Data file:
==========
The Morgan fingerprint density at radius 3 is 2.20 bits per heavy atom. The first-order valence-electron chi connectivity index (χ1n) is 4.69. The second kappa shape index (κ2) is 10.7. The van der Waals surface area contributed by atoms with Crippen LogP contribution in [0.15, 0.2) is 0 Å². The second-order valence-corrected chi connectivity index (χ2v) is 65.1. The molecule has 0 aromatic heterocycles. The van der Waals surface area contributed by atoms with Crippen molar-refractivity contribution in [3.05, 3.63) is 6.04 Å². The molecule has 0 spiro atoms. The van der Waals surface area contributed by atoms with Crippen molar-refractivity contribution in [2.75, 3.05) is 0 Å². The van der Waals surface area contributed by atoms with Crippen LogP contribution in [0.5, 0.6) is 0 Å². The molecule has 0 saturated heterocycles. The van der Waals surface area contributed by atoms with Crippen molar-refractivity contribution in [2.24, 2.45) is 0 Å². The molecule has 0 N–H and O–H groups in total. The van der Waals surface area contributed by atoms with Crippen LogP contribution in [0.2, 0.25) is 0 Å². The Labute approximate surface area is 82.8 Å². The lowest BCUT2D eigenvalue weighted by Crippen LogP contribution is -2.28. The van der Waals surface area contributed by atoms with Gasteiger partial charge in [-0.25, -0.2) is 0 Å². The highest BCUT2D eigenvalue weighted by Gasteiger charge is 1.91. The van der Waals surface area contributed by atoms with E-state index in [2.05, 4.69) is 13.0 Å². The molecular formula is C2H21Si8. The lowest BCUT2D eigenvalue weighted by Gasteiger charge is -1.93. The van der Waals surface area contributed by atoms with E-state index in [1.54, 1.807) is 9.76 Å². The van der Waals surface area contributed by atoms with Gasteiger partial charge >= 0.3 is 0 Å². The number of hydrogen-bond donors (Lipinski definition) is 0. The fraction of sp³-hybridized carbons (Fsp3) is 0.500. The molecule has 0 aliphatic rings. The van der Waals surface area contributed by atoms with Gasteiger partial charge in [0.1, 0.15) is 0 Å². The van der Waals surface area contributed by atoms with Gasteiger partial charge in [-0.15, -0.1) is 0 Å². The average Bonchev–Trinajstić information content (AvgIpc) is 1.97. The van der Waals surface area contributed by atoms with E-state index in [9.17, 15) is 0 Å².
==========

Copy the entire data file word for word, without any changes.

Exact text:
The Morgan fingerprint density at radius 3 is 2.20 bits per heavy atom. The first-order valence-electron chi connectivity index (χ1n) is 4.69. The second kappa shape index (κ2) is 10.7. The van der Waals surface area contributed by atoms with Crippen LogP contribution in [0.15, 0.2) is 0 Å². The second-order valence-corrected chi connectivity index (χ2v) is 65.1. The molecule has 0 aromatic heterocycles. The van der Waals surface area contributed by atoms with Crippen molar-refractivity contribution in [3.05, 3.63) is 6.04 Å². The molecule has 0 spiro atoms. The van der Waals surface area contributed by atoms with Crippen molar-refractivity contribution in [2.75, 3.05) is 0 Å². The van der Waals surface area contributed by atoms with Crippen LogP contribution in [0.5, 0.6) is 0 Å². The molecule has 0 saturated heterocycles. The van der Waals surface area contributed by atoms with Crippen molar-refractivity contribution in [2.24, 2.45) is 0 Å². The molecule has 0 N–H and O–H groups in total. The van der Waals surface area contributed by atoms with Crippen LogP contribution in [0.2, 0.25) is 0 Å². The Labute approximate surface area is 82.8 Å². The lowest BCUT2D eigenvalue weighted by Crippen LogP contribution is -2.28. The van der Waals surface area contributed by atoms with Gasteiger partial charge in [-0.25, -0.2) is 0 Å². The highest BCUT2D eigenvalue weighted by Gasteiger charge is 1.91. The van der Waals surface area contributed by atoms with E-state index in [2.05, 4.69) is 13.0 Å². The molecular formula is C2H21Si8. The lowest BCUT2D eigenvalue weighted by Gasteiger charge is -1.93. The van der Waals surface area contributed by atoms with E-state index in [1.54, 1.807) is 9.76 Å². The van der Waals surface area contributed by atoms with Gasteiger partial charge >= 0.3 is 0 Å². The number of hydrogen-bond donors (Lipinski definition) is 0. The fraction of sp³-hybridized carbons (Fsp3) is 0.500. The molecule has 0 aliphatic rings. The van der Waals surface area contributed by atoms with Gasteiger partial charge in [0.1, 0.15) is 0 Å². The van der Waals surface area contributed by atoms with Gasteiger partial charge in [-0.15, -0.1) is 0 Å². The average Bonchev–Trinajstić information content (AvgIpc) is 1.97. The van der Waals surface area contributed by atoms with E-state index in [9.17, 15) is 0 Å².